Implications for mainstream enterprise-architecture
There are some real lessons-learned here for more mainstream enterprise-architectures, operating within and for a more mid-size to larger organisation.
Probably the key point is almost all of this still remains absent from mainstream ‘enterprise’-architecture. And yet it needs to be there, because it is literally the anchor for the entire architecture. If we want to understand why enterprise-architectures fail to deliver their desired outcomes, this absence is one of the most common causes of that failure. In the mainstream ‘EA’ frameworks, it often seems to be assumed that this kind of high-level exploration is Somebody Else’s Problem. But the reality is that enterprise-architects are the respective Somebody Else: so if they/we don’t do it, no-one will – which means that without it, the architecture will have no actual anchor. We need to do this work…
There’s a straightforward step-by-step sequence for this:
— Identify the shared-enterprise in which the organisation has or would choose to position itself.
Remember, this is a scope that is much broader than the organisation itself: ‘organisation’ and ‘enterprise’ have significantly different meanings here, with ‘organisation’ as ‘How’ and ‘enterprise’ as ‘Why’. For this purpose, it’s useful to extend our view of the respective shared-enterprise to at least three steps ‘outward’ from the organisation itself – transaction-partners, direct-interactions with the broader market, and indirect-interactions with this extended shared-enterprise:
Then look for unifying factors across all of this context – in effect, the enterprise-story or ‘storyworld’. A typical way to do this is to identify three themes that link together:
- What: a focus or type of ‘thing’ that everyone is concerned about
- How: what is being done to that ‘What’, in various ways, across all of the shared-enterprise
- Why: the reason that applying the ‘How’ to the ‘What’ is considered important to everyone in the shared-enterprise
A practical real-world example of this is the tagline for the TED conferences: ‘ideas worth spreading’ – ‘ideas‘ (What), ‘worth‘ (Why), ‘spreading‘ (How).
Then, from this:
— Identify the respective enterprise-values and drivers from which values-tests and success-criteria can be derived.
Remember that these apply to every player in the shared-enterprise – not solely our own organisation. (We’ll come back to that point in a moment.)
We do this by exploring the implications of that storyworld-definition – perhaps particularly the ‘Why’ element, and deriving values from that. To use the same TED example, we’d look at criteria for which ideas to spread – which ideas are worth spreading – and the values we use to determine what is or is-not worth spreading. We’d also look at signals and metrics to assess how well we’ve spread those ideas – what value those ideas have delivered to the wider shared-enterprise, and the effectiveness of the processes by which we’ve spread them. And we’d also ensure that we have tests and learning-processes that support error-capture and continual-improvement on all of those themes.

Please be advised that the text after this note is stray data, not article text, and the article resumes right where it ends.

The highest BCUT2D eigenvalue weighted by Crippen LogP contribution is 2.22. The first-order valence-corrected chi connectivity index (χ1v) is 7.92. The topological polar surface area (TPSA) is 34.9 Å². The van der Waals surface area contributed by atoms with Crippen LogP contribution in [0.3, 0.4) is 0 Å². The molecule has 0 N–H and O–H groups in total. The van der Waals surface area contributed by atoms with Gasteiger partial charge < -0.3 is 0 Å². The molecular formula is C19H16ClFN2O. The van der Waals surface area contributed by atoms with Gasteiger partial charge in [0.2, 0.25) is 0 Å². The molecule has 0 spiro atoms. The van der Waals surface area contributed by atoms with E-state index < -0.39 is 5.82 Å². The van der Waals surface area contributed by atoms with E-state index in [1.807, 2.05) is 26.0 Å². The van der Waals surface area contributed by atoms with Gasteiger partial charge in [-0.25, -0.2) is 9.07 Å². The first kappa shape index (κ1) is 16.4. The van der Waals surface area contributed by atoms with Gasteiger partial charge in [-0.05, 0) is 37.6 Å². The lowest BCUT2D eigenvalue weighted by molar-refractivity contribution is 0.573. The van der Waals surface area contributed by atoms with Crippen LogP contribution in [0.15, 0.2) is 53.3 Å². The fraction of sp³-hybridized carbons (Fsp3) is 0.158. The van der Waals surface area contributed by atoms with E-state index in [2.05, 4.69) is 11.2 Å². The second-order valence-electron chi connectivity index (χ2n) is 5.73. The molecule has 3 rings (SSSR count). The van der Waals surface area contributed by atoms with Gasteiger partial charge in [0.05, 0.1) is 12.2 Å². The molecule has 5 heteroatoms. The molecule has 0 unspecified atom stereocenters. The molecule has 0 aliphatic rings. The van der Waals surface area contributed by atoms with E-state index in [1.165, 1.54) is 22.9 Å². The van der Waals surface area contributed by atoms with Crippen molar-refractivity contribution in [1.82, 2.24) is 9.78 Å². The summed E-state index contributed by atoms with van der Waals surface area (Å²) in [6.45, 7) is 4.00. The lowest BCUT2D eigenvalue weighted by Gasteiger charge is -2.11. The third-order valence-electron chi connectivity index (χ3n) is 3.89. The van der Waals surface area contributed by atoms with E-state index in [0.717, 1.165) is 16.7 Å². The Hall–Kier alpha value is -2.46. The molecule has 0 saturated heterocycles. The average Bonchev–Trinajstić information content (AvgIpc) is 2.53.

The reason why this is important is that these are the anchors for trust across the entirety of the shared-enterprise: and trust is the key to the enterprise. Without trust, the enterprise dies, and with it the organisation’s business too: it’s that important… Which is why we definitely need to support it throughout every aspect of our architectures.
From there, we’d switch the view the other way round, looking at how our organisation connects with that shared-enterprise:
— Identify the organisation’s own values, drivers and success-criteria – what the organisation needs, for it to be worthwhile to connect with this shared-enterprise.
This is essentially the same as just above, but this time it is primarily about the organisation and its choices. Note, though, that it’s still always in context of the shared-enterprise – and not solely about the organisation, without regard to anyone else. The value-systems need to connect – and connect well, in a way that does support the shared-enterprise – otherwise things risk getting seriously messy, in either or both directions. One useful crosscheck here, for example, is to reframe ‘Terms and Conditions’ as ‘Trust and Commitments’: be explicit about what the organisation needs from others, but also ensure that this does align with the expectations and values of the broader shared-enterprise.
Then, given all of the above:
— Ensure that these values, drivers and success-criteria are appropriately supported within every aspect of the architecture, and onward into all of the organisation’s structures, processes and operations.
In short, we need to use those values and suchlike to connect all of the organisation’s activities with all of the respective points in its transaction-space, market-space and broader shared-enterprise – all the way from ‘outside-out’ to ‘inside-in’:
To my knowledge, none of the existing mainstream ‘EA’-frameworks support this properly, if at all. At best, some will support some aspects of this, though often for only an incomplete and arbitrarily-selected subset of the overall scope. Yet for a viable enterprise-architecture, we must cover the whole scope – because that’s the only way that we can anchor the architecture into the real world of the enterprise.